The following is an excerpt from SURAJ RADHAKRISHNAN | January 8, 2018 | ibtimes.com |
We can only experience life in three spatial dimensions, but there could still be countless others out there, existing outside the range of our sensory perceptions. Scientists recently used a bit of a scientific trick to get a look into one of those extrasensory dimensions.
At the root of their discovery is something called the quantum Hall effect. It involves restricting material to a two-dimensional space and then passing an electric current through. When the material is super cold and the magnetic fields are strong, that interaction creates a voltage that jumps up in steps rather than rising in a continuous flow. The theory was that if humans could perceive a fourth dimension — a spatial one; not the dimension of time — we would see this same effect there as well.
That’s where the new experiments come in. The scientists created setups, which are described in the journal Nature, that would show them what could be occurring in the fourth spatial dimension without having to build some sort of inter-dimensional teleporter to take them there. They were relying on the fact that they could collect information from the fourth dimension without actually being able to step into it, as it exists and potentially affects others regardless of our own perceptions.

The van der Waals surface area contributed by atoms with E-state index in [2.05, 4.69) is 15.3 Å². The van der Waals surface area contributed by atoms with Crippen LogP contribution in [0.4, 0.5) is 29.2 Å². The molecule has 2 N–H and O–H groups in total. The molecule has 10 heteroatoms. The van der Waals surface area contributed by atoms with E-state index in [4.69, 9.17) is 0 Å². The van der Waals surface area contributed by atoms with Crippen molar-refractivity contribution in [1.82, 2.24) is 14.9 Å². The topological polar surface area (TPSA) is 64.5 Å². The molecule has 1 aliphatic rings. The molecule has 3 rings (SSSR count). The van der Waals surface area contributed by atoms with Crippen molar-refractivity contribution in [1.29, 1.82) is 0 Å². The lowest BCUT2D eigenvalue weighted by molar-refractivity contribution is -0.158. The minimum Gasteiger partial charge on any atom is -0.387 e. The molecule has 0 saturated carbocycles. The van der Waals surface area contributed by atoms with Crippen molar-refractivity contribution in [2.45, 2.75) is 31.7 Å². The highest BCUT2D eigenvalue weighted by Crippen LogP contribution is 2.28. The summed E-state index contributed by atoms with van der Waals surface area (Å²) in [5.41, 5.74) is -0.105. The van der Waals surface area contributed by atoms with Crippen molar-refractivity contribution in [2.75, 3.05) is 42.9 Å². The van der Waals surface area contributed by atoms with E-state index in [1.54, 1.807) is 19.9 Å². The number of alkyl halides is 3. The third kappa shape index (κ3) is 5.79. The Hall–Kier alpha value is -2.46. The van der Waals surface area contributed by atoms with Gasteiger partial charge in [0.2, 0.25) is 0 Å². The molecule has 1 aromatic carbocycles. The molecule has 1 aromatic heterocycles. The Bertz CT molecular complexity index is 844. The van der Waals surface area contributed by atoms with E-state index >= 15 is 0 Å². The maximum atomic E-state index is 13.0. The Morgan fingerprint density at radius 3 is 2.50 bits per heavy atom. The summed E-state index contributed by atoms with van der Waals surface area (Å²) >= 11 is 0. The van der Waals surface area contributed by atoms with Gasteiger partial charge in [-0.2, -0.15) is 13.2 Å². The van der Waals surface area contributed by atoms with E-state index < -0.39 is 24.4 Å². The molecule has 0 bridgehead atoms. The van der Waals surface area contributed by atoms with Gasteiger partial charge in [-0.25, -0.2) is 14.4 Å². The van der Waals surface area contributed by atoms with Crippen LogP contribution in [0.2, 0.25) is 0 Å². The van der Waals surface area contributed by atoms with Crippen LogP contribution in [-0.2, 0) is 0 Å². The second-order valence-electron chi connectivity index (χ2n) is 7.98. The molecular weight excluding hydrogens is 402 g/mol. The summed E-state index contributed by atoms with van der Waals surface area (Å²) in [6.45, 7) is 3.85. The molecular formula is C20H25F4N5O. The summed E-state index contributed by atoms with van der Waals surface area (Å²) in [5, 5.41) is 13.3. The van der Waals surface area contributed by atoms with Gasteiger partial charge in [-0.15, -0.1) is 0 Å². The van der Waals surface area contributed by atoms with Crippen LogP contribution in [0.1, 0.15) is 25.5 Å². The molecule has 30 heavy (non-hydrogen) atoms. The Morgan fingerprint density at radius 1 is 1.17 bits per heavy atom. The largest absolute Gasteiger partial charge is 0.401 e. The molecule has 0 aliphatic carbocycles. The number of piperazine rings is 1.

Two experiments used different methods in a two-dimensional space to simulate a four-dimensional one. In one setup, the scientists used lasers to create 2D pathways through glass and then sent lightwaves through. In another, they used crisscrossed laser beams to influence the motion of super cold atoms. With both of the systems, they were seemingly forcing the materials inside to move within another dimension, a simulated one.
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